Transformational Leadership

Be a Leeding Light

Karen Hamilton asked:

The Leed rating system was created by the US Green Building Council (USGBC) as a method for measuring a building’s ‘greenness’. The acknowledged standard in the US, it is rapidly becoming an internationally-recognised benchmark for building assessment. With a growing number of UK businesses taking steps to lessen their impact on the environment, having an office which meets standardised sustainable criteria can be a real bonus to your company, not only in terms of helping the planet but also saving money, improving staff productivity and boosting reputation.

How it Works

Under the Leed rating system, buildings are assessed according to criteria set in eight categories. The criteria of each category are then arranged into six areas. Five of these you would expect to find in any environmental assessment system, but the final one, Innovation and Design Process, assesses the inventiveness incorporated in the building design and construction, awarding extra credits for remarkable elements of the build or for exceeding benchmarks in the other areas. At the end of the process, there are four levels of Leed certification, certified then silver, gold and platinum.

Going Global

Although the rating system was established for the US market, Leed is useful for multinational companies, providing an international standard against which all the facilities in a company’s estate can be assessed, even if no new construction works have taken place. This makes it easy for US-based companies to benchmark global expectations. And although some of the criteria have been defined according to American building practices, the USGBC has been careful to allow for local standard practices to be considered, meaning that global organisations have the choice as to how their building projects are carried out.

But a company does not have to be multinational to reap the rewards of having a Leed- certified office. Any company planning a fit out or refurbishment project can benefit from designing their office along the lines of the Leed principles. The Commercial Interiors category is provided for this sort of project, taking into account things like the flooring, furniture and finishes that are specified.  And you earn credits for making choices that show you have taken sustainability into consideration, such as using low VOC paints or specifying products with recycled content or locally-sourced materials.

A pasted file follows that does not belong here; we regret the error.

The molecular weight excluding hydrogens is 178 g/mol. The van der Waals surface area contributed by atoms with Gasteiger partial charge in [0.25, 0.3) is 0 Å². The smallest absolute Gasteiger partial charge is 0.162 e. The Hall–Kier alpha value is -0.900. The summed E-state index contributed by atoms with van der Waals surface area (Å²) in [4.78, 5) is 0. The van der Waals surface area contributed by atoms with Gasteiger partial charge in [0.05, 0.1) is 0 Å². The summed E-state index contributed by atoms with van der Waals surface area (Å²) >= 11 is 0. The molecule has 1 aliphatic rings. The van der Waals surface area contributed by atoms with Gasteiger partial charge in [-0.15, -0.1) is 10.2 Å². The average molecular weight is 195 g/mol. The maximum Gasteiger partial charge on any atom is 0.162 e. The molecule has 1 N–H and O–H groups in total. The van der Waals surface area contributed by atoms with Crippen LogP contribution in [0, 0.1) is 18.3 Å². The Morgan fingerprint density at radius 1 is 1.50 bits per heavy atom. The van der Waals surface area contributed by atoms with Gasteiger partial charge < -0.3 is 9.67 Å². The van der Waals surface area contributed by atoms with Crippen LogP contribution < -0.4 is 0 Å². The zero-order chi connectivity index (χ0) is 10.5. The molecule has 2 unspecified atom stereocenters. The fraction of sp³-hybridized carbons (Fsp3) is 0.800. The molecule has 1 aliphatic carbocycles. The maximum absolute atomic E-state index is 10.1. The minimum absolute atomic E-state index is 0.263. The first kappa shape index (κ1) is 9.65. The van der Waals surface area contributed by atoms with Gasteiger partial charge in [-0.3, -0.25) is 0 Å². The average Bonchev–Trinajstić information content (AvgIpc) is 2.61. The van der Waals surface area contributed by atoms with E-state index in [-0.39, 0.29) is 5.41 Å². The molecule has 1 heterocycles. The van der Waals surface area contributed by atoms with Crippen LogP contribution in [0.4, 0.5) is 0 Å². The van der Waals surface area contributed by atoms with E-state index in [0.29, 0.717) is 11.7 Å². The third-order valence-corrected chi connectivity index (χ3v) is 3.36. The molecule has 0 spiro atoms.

What Does it Mean?

With the government’s recent commitment to zero carbon housing development, we in the business community should be doing our part as well, whether or not legislation currently covers commercial properties. With the early adoption of Leed, companies will be pre-empting future regulation, covering as it does many of the ideas and concepts that might be introduced.

By choosing Leed organisations show a clear commitment to environmental best practices. Unlike some environmental programmes, Leed-certified projects have to follow through with their promises and actually prove that what was designed has been constructed. Certification can only be achieved at the end of a completed project, so you can be confident in the award.

The Benefits

The three key elements that should be considered when creating a sustainable office – the planet, the people and the profit – are embedded in Leed. Projects certified by Leed pay off twice: you make reductions to energy and water bills, so this affects your bottom line by reducing your running costs as well as achieving Leed credits. Other benefits focus on the occupants, improving the interior environmental quality and reducing indoor pollutants associated with sick building syndrome, thus improving the health and staff wellbeing.

In the future office projects will be assessed according to environmental criteria, whether as part of a larger scheme to reduce a company’s environmental impact or simply to take advantage of other business benefits. Understanding the decisions which need to be made, the route which should be taken, and the efforts which will bear the most fruit, is key.

What is Leed?

·         Leed is a rating system designed for fit out and refurbishment work as well as new construction; projects are encouraged to consider sustainable elements

·         Leed is internationally recognised allowing global organisations to set one standard that can be benchmarked

·         Allows for creative and innovative approaches to projects, meaning that most sustainable elements may be considered for credits. All your efforts can be rewarded, rather than just the ones set out in the rating criteria.

FM Quick Facts

·         The Leadership in Energy and Environmental Design (Leed) rating is the US standard for measuring greenness

·         The Leed rating system was created by the US Green Building Council (USGBC)

·         It is increasingly being seen as the international sustainability standard for global organisations.

This article first appeared in FM World, 4 May 2007

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